HOW DO ANTINEOPLASTIC ANTIMETABOLITES WORK?
Antineoplastic antimetabolites are a class of drugs used to treat breast, ovarian, colon, or rectal cancer. They are also used to treat rheumatoid arthritis (a condition in which the body attacks its own joints, causing pain, swelling, and loss of function), psoriasis (a skin disease in which red, scaly patches form on some areas of the body), hairy cell leukemia (a rare, slow-growing cancer of the blood in which your bone marrow makes too many B cells [lymphocytes]), chronic lymphocytic leukemia (a type of cancer of the blood and bone marrow), chronic myelogenous leukemia (an uncommon type of cancer of the bone marrow), cutaneous T-cell lymphoma (a rare type of cancer that begins in white blood cells called T cells [T lymphocytes]), peripheral T-cell lymphoma (a form of cancer that begins in a certain type of cells in the immune system), and acute myeloid leukemia (a type of cancer that begins in the white blood cells).
Antimetabolites belong to a class of medications called “antifolate antineoplastic agents” that work by blocking the action of a certain substance in the body that may help cancer cells multiply.
Antineoplastic antimetabolites work in the following ways:
They are a type of antibiotics that are only used in cancer chemotherapy.
- They work by slowing down or stopping the growth of cancer cells.
- They work by suppressing the immune system to reduce joint damage in rheumatoid arthritis.
- They belong to a class of medications called “folate analog metabolic inhibitors” that work by killing cancer cells and limiting the development of new cancer cells.
- They help in treating psoriasis by slowing down the growth of skin cells and prevent scale formation.
HOW ARE ANTINEOPLASTIC ANTIMETABOLITES USED?
Antineoplastic antimetabolites are used to treat conditions such as:
- Chronic lymphocytic leukemia (a type of cancer of the blood and bone marrow)
- Hairy cell leukemia (a rare, slow-growing cancer of the blood in which your bone marrow makes many B cells [lymphocytes])
- Acute graft-versus-host disease (a condition that might occur after an allogeneic transplant)
- Acute lymphatic leukemia (a type of cancer that begins in the white blood cells)
- Chronic myelocytic leukemia (an uncommon type of cancer of the bone marrow)
- B-cell chronic lymphocytic leukemia (a malignancy of CD5+ B cells)
- Non-Hodgkin’s lymphoma (tumors develop from the lymphocytes)
- Peripheral T-cell lymphoma (a form of cancer that begins in a certain type of cells in the immune system)
- Crohn’s disease (a condition that causes the digestive tract to become swollen and irritated)
- Acute nonlymphocytic leukemia (a quickly progressive malignant disease in which there are many immature blood-forming cells in the blood and bone marrow)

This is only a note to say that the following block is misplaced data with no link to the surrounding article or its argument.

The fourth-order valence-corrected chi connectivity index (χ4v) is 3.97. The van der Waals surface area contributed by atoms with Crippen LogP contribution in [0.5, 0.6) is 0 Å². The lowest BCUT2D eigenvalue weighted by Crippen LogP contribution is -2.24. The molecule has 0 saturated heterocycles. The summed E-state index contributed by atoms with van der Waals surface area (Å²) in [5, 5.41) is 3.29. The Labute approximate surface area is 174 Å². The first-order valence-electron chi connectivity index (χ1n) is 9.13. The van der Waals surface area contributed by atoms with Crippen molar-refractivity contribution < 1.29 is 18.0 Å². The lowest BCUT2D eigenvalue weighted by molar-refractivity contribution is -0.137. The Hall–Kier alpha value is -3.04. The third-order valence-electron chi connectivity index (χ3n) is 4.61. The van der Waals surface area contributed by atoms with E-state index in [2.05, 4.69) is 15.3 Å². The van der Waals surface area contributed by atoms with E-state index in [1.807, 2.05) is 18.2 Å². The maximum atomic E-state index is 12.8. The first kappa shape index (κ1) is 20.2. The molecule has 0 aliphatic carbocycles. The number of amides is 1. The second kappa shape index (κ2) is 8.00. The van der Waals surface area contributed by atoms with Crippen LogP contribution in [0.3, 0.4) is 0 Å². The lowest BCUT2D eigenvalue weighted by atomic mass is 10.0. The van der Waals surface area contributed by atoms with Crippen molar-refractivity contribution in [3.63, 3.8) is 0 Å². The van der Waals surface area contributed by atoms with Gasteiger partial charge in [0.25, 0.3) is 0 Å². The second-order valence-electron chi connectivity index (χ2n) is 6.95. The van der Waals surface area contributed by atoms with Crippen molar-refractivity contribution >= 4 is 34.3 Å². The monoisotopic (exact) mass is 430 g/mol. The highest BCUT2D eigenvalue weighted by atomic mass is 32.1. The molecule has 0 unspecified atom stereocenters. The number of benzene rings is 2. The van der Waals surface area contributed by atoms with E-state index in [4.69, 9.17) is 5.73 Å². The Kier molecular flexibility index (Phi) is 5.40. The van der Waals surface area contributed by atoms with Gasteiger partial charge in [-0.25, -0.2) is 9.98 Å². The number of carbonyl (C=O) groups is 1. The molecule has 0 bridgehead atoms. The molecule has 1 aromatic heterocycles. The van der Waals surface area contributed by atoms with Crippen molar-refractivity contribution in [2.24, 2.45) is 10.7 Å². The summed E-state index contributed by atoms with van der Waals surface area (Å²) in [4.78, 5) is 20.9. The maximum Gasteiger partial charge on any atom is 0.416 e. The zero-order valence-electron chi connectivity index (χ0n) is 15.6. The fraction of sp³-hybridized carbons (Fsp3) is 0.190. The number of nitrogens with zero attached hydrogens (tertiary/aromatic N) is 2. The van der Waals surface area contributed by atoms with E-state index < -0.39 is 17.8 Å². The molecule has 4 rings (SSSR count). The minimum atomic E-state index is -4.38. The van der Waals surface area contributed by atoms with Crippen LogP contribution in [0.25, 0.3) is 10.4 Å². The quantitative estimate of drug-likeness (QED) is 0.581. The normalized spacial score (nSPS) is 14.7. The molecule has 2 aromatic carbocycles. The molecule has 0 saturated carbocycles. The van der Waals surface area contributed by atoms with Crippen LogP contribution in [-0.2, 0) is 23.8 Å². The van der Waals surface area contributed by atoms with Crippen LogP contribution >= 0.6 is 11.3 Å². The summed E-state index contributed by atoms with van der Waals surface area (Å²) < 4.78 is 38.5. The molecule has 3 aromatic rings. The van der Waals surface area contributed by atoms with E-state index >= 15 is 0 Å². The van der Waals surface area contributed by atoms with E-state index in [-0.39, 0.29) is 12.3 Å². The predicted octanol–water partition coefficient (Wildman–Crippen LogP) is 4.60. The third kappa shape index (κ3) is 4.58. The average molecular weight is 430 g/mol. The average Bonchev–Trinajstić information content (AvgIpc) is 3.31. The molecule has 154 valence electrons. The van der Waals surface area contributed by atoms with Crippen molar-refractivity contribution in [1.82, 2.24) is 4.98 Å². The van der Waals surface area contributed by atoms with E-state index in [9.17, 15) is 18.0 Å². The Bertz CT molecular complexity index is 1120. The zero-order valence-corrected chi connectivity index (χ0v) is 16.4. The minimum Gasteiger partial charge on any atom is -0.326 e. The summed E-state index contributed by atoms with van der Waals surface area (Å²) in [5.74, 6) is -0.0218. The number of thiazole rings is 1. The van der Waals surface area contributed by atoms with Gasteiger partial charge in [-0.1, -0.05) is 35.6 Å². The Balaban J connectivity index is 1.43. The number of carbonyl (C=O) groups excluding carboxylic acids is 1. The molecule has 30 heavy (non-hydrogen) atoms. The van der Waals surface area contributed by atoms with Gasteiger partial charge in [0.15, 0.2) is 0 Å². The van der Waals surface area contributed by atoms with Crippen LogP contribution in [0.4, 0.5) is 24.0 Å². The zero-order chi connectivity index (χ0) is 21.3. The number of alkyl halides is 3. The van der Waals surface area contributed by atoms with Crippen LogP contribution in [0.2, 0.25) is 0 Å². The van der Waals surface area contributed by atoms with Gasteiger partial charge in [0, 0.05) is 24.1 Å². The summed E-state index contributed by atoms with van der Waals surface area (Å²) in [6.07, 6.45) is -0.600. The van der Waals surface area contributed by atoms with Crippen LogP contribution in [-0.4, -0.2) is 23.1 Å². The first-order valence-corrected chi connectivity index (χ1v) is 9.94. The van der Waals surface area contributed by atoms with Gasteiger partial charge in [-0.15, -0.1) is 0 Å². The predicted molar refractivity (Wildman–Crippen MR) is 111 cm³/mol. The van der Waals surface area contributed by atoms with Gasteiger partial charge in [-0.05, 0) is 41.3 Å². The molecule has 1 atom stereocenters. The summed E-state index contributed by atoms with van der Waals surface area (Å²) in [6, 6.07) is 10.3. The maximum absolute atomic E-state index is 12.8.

- Acute myelogenous leukemia (a type of cancer that starts in the blood-forming cells of the bone marrow)
- Acute myeloid leukemia (a cancer of the blood and bone marrow)
- Colon and rectum cancer
- Gastric cancer
- Pancreatic cancer
- Colorectal cancer
- Ovarian cancer (cancer that begins in the female reproductive organs where eggs are formed)
- Osteosarcoma (a type of bone cancer that begins in the cells that form bones)
- Gestational trophoblastic neoplasia (a type of tumor that forms inside a woman's uterus while she is pregnant)
- Rheumatoid arthritis (a condition in which the body attacks its own joints, causing pain, swelling, and loss of function)
- Psoriasis (a skin disease in which red, scaly patches form on some areas of the body)
- Glioblastoma multiforme (an aggressive type of cancer that begins in cells called astrocytes that support nerve cells)
- Mesothelioma (a type of cancer that develops from the thin layer of tissue that covers many internal organs)
- Nonsquamous non-small cell lung carcinoma
- Relapsing forms of multiple sclerosis (a potentially disabling disease of the brain and spinal cord)
- Meningeal leukemia (cancer in the membrane that covers and protects the spinal cord and brain)
- Lymphomatous meningitis (a type of neoplastic meningitis)
- Gliomas (a type of brain tumor that originates from glial cells, which help support the function of the other main brain cell type—the neuron)
- Head and neck tumors
- Sickle cell disease (a group of inherited red blood cell disorders)
WHAT ARE SIDE EFFECTS OF ANTINEOPLASTIC ANTIMETABOLITES?
Some of the common side effects include:
- Abdominal pain
- Mouth sores
- Loss of appetite
- Dry/itchy skin
- Pain, redness, swelling, hardness, or itching at the injection site
- Pale skin
- Pain in the back, joints, arms, or legs
Other rare side effects include:
- Insomnia (trouble falling and/or staying asleep)
- Weight loss
- Hair loss
- Night sweats
- Shortness of breath
- Tachycardia (fast heartbeat)
- Chills, sore throat, fever, or cough
- Thrombocytopenia (low blood platelet count)
- Anemia (low red blood cell count)
- Blurry vision
- Decreased or painful urination
- Chest pain
- Swelling of the hands, feet, ankles, or lower legs
- Extreme thirst
- Pain, burning, or tingling in the hands or feet
- Rash, itching, hives
- Yellowing of the skin or eyes
- Seizures (a sudden, uncontrolled electrical disturbance in the brain)
Information contained herein is not intended to cover all possible side effects, precautions, warnings, drug interactions, allergic reactions, or adverse effects. Check with your doctor or pharmacist to make sure these drugs do not cause any harm when you take them along with other medicines. Never stop taking your medication and never change your dose or frequency without consulting your doctor.
WHAT ARE NAMES OF ANTINEOPLASTIC ANTIMETABOLITES?
Generic and brand names of antineoplastic antimetabolites include:
- Cytarabine/daunorubicin liposomal
- Cytosar U
- Leustatin DSC